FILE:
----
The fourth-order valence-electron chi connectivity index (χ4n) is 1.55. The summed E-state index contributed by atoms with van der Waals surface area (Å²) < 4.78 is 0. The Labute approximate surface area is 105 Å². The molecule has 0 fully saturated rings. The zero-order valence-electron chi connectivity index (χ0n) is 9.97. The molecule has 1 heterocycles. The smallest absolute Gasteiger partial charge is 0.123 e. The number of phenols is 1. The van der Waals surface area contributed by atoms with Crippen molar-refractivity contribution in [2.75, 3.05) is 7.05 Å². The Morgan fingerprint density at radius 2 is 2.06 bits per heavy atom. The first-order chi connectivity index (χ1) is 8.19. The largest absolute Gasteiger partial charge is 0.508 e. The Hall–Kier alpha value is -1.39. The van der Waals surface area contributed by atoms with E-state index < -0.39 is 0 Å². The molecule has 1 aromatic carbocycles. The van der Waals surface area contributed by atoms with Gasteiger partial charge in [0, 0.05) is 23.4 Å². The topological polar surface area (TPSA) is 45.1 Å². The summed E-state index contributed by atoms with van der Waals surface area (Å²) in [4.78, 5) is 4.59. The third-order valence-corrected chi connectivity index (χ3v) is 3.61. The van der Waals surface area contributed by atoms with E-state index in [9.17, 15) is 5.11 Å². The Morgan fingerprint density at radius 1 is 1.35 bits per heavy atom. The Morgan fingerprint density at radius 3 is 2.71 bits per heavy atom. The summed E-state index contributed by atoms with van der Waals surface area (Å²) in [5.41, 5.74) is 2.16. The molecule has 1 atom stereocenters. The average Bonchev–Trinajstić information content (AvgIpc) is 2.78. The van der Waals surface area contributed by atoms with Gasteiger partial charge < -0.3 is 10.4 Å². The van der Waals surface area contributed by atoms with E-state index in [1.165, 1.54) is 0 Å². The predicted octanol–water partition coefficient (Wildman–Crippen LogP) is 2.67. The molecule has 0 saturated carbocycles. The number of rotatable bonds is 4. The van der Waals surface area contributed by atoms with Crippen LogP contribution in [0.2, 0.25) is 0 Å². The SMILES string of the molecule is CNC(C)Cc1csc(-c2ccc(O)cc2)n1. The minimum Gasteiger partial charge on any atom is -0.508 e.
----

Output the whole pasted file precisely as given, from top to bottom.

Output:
The fourth-order valence-electron chi connectivity index (χ4n) is 1.55. The summed E-state index contributed by atoms with van der Waals surface area (Å²) < 4.78 is 0. The Labute approximate surface area is 105 Å². The molecule has 0 fully saturated rings. The zero-order valence-electron chi connectivity index (χ0n) is 9.97. The molecule has 1 heterocycles. The smallest absolute Gasteiger partial charge is 0.123 e. The number of phenols is 1. The van der Waals surface area contributed by atoms with Crippen molar-refractivity contribution in [2.75, 3.05) is 7.05 Å². The Morgan fingerprint density at radius 2 is 2.06 bits per heavy atom. The first-order chi connectivity index (χ1) is 8.19. The largest absolute Gasteiger partial charge is 0.508 e. The Hall–Kier alpha value is -1.39. The van der Waals surface area contributed by atoms with E-state index < -0.39 is 0 Å². The molecule has 1 aromatic carbocycles. The van der Waals surface area contributed by atoms with Gasteiger partial charge in [0, 0.05) is 23.4 Å². The topological polar surface area (TPSA) is 45.1 Å². The summed E-state index contributed by atoms with van der Waals surface area (Å²) in [4.78, 5) is 4.59. The third-order valence-corrected chi connectivity index (χ3v) is 3.61. The van der Waals surface area contributed by atoms with E-state index in [9.17, 15) is 5.11 Å². The Morgan fingerprint density at radius 1 is 1.35 bits per heavy atom. The Morgan fingerprint density at radius 3 is 2.71 bits per heavy atom. The summed E-state index contributed by atoms with van der Waals surface area (Å²) in [5.41, 5.74) is 2.16. The molecule has 1 atom stereocenters. The average Bonchev–Trinajstić information content (AvgIpc) is 2.78. The van der Waals surface area contributed by atoms with Gasteiger partial charge < -0.3 is 10.4 Å². The van der Waals surface area contributed by atoms with E-state index in [1.165, 1.54) is 0 Å². The predicted octanol–water partition coefficient (Wildman–Crippen LogP) is 2.67. The molecule has 0 saturated carbocycles. The number of rotatable bonds is 4. The van der Waals surface area contributed by atoms with Crippen LogP contribution in [0.2, 0.25) is 0 Å². The SMILES string of the molecule is CNC(C)Cc1csc(-c2ccc(O)cc2)n1. The minimum Gasteiger partial charge on any atom is -0.508 e.